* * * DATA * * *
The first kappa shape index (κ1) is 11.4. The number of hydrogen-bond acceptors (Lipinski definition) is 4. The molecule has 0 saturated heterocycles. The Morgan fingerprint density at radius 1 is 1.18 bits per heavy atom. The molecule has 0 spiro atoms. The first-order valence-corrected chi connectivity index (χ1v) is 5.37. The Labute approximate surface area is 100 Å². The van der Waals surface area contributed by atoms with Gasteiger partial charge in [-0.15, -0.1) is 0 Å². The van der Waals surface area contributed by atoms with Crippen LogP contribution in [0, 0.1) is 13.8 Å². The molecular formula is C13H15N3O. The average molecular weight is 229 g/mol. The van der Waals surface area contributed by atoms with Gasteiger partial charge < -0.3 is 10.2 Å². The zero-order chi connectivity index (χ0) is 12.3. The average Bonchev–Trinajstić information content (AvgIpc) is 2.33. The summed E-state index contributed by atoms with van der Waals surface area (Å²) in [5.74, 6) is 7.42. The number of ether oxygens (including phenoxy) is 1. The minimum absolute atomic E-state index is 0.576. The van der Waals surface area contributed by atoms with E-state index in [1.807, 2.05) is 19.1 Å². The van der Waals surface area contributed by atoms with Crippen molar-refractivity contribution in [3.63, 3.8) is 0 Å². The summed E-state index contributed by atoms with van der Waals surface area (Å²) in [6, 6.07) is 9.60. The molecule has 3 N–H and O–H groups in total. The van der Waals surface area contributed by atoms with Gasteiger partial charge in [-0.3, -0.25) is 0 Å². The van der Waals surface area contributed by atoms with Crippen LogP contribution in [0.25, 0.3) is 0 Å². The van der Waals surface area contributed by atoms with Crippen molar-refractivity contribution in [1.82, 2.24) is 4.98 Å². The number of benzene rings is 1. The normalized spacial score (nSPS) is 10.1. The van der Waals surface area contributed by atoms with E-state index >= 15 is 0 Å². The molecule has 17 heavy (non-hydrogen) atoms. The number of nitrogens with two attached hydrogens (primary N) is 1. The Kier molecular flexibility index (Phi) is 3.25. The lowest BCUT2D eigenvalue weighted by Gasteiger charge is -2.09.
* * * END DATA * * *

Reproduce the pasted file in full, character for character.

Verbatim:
The first kappa shape index (κ1) is 11.4. The number of hydrogen-bond acceptors (Lipinski definition) is 4. The molecule has 0 saturated heterocycles. The Morgan fingerprint density at radius 1 is 1.18 bits per heavy atom. The molecule has 0 spiro atoms. The first-order valence-corrected chi connectivity index (χ1v) is 5.37. The Labute approximate surface area is 100 Å². The van der Waals surface area contributed by atoms with Gasteiger partial charge in [-0.15, -0.1) is 0 Å². The van der Waals surface area contributed by atoms with Crippen LogP contribution in [0, 0.1) is 13.8 Å². The molecular formula is C13H15N3O. The average molecular weight is 229 g/mol. The van der Waals surface area contributed by atoms with Gasteiger partial charge < -0.3 is 10.2 Å². The zero-order chi connectivity index (χ0) is 12.3. The average Bonchev–Trinajstić information content (AvgIpc) is 2.33. The summed E-state index contributed by atoms with van der Waals surface area (Å²) in [5.74, 6) is 7.42. The number of ether oxygens (including phenoxy) is 1. The minimum absolute atomic E-state index is 0.576. The van der Waals surface area contributed by atoms with E-state index in [1.807, 2.05) is 19.1 Å². The van der Waals surface area contributed by atoms with Crippen molar-refractivity contribution in [3.63, 3.8) is 0 Å². The summed E-state index contributed by atoms with van der Waals surface area (Å²) in [6, 6.07) is 9.60. The molecule has 3 N–H and O–H groups in total. The van der Waals surface area contributed by atoms with Gasteiger partial charge in [-0.3, -0.25) is 0 Å². The van der Waals surface area contributed by atoms with Crippen LogP contribution in [0.25, 0.3) is 0 Å². The van der Waals surface area contributed by atoms with Crippen molar-refractivity contribution in [1.82, 2.24) is 4.98 Å². The number of benzene rings is 1. The normalized spacial score (nSPS) is 10.1. The van der Waals surface area contributed by atoms with E-state index >= 15 is 0 Å². The molecule has 17 heavy (non-hydrogen) atoms. The number of nitrogens with two attached hydrogens (primary N) is 1. The Kier molecular flexibility index (Phi) is 3.25. The lowest BCUT2D eigenvalue weighted by Gasteiger charge is -2.09.